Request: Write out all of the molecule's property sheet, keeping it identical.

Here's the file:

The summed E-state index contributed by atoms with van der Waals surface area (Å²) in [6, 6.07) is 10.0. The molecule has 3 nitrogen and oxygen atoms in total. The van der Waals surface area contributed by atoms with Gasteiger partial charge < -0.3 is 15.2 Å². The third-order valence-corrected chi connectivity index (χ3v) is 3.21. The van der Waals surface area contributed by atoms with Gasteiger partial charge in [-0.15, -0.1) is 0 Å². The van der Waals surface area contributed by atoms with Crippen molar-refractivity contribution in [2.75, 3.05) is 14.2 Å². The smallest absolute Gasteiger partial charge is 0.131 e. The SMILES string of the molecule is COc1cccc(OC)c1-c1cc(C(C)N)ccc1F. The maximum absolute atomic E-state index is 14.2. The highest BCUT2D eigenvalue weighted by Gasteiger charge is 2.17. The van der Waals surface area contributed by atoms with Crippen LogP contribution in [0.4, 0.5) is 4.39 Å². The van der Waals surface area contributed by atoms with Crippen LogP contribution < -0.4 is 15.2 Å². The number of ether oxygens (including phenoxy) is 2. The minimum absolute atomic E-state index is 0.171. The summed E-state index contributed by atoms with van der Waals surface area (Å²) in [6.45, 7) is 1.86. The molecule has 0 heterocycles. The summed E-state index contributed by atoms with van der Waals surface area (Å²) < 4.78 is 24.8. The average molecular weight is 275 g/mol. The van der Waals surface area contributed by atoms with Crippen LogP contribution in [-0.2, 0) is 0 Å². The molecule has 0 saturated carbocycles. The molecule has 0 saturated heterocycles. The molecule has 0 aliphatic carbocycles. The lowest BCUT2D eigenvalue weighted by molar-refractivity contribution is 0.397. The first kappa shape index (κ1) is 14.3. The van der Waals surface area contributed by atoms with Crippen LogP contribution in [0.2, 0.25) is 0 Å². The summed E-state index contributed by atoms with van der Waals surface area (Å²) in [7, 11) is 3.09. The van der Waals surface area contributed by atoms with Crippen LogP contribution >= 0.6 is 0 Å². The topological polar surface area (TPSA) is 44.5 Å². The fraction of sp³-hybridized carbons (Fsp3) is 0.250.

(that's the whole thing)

The summed E-state index contributed by atoms with van der Waals surface area (Å²) in [6, 6.07) is 10.0. The molecule has 3 nitrogen and oxygen atoms in total. The van der Waals surface area contributed by atoms with Gasteiger partial charge < -0.3 is 15.2 Å². The third-order valence-corrected chi connectivity index (χ3v) is 3.21. The van der Waals surface area contributed by atoms with Gasteiger partial charge in [-0.15, -0.1) is 0 Å². The van der Waals surface area contributed by atoms with Crippen molar-refractivity contribution in [2.75, 3.05) is 14.2 Å². The smallest absolute Gasteiger partial charge is 0.131 e. The SMILES string of the molecule is COc1cccc(OC)c1-c1cc(C(C)N)ccc1F. The maximum absolute atomic E-state index is 14.2. The highest BCUT2D eigenvalue weighted by Gasteiger charge is 2.17. The van der Waals surface area contributed by atoms with Crippen LogP contribution in [0.4, 0.5) is 4.39 Å². The van der Waals surface area contributed by atoms with Crippen LogP contribution < -0.4 is 15.2 Å². The number of ether oxygens (including phenoxy) is 2. The minimum absolute atomic E-state index is 0.171. The summed E-state index contributed by atoms with van der Waals surface area (Å²) in [6.45, 7) is 1.86. The molecule has 0 heterocycles. The summed E-state index contributed by atoms with van der Waals surface area (Å²) < 4.78 is 24.8. The average molecular weight is 275 g/mol. The van der Waals surface area contributed by atoms with Crippen LogP contribution in [-0.2, 0) is 0 Å². The molecule has 0 saturated carbocycles. The molecule has 0 saturated heterocycles. The molecule has 0 aliphatic carbocycles. The lowest BCUT2D eigenvalue weighted by molar-refractivity contribution is 0.397. The first kappa shape index (κ1) is 14.3. The van der Waals surface area contributed by atoms with Crippen LogP contribution in [0.2, 0.25) is 0 Å². The summed E-state index contributed by atoms with van der Waals surface area (Å²) in [7, 11) is 3.09. The van der Waals surface area contributed by atoms with Crippen LogP contribution >= 0.6 is 0 Å². The topological polar surface area (TPSA) is 44.5 Å². The fraction of sp³-hybridized carbons (Fsp3) is 0.250.